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To sustain an aiding and abetting conviction, the court requires evidence showing that a principal offense has been committed - including requiring evidence that some principal had the requisite intent.
Defendant-appellant Ronald Fulbright ("Fulbright") is a Montana farmer who experienced some financial reverses. When his creditors sought foreclosure, he sought bankruptcy protection. When these efforts failed, Fulbright mailed a series of documents to United States Bankruptcy Judge John Peterson. Among the documents mailed by Fulbright was a "Notice and Demand for Declaration of Judge's Impartiality" and a "Citizens' Arrest Warrant for Citizens' Arrest." The notice "charged" Judge Peterson with numerous "crimes," including sedition, high treason, bank fraud, and armed robbery. The "warrant" purportedly authorized peace officers to somehow arrest Judge Peterson. Before Fulbright mailed either of these documents, Judge Peterson recused himself from further participation in Fulbright's bankruptcy matters. On April 16, 1993, shortly after the recusal, Fulbright mailed the "Notice" to Judge Peterson. Several weeks later, on June 2, 1993, Fulbright filed the "Warrant" in bankruptcy court. On May 10, 1993, after the "Notice" was mailed but before the "Warrant" was filed, Fulbright's bankruptcy case was dismissed. Fulbright was indicted for conspiracy to impede or injure federal officers under 18 U.S.C. § 372 (Count I) and for obstruction of justice by intimidating or injuring federal officers (Count II), and aiding and abetting the obstruction of justice (Count III), in violation of 18 U.S.C. § 1503. At his jury trial, Fulbright took the stand in his own defense, admitted the mailings, but claimed that he had not intended to intimidate or harass Judge Peterson: "I was just trying to get a farm foreclosure action hopeful remedied." Fulbright was convicted and later sentenced to a 27-month prison term, and a 3-year period of supervised release. Fulbright appealed, claiming a series of errors in the conduct of his trial and the calculation of his sentence.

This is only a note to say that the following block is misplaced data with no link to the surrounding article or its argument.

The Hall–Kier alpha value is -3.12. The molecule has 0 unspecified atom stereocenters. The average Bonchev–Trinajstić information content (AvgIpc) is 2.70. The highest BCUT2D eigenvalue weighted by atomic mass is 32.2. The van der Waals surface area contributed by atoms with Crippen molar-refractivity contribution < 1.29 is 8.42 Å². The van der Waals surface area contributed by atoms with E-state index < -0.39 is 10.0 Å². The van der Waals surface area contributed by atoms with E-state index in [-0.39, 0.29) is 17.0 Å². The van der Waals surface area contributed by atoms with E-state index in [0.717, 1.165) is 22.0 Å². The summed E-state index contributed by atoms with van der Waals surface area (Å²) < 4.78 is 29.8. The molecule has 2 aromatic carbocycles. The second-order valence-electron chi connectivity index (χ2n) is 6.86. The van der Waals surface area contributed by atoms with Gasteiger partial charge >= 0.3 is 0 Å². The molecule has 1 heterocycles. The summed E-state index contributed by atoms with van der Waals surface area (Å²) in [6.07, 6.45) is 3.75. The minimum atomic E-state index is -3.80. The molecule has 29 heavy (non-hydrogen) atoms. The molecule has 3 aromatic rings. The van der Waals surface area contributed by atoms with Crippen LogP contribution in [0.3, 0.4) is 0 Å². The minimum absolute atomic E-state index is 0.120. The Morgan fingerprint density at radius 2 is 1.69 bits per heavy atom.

Was Fulbright’s conviction of aiding and abetting the obstruction of justice proper?
The court affirmed the conviction on count I, vacated count II, reversed on count III, and remanded for resentencing under U.S. Sentencing Guidelines Manual § 2A2.4. The court held that error in instructions given to the jury was harmless or not plainly erroneous. The court held that the evidence was sufficient to support the conspiracy conviction. The court held the jury could not have convicted Fulbright for obstruction of justice on the basis of the documents sent to the judge after the bankruptcy proceeding ended. The court also agreed that the district court erred in using U.S. Sentencing Guidelines Manual § 2J1.2 to calculate sentence because Fulbright’s conduct was more analogous to impeding a federal officer than to obstructing justice.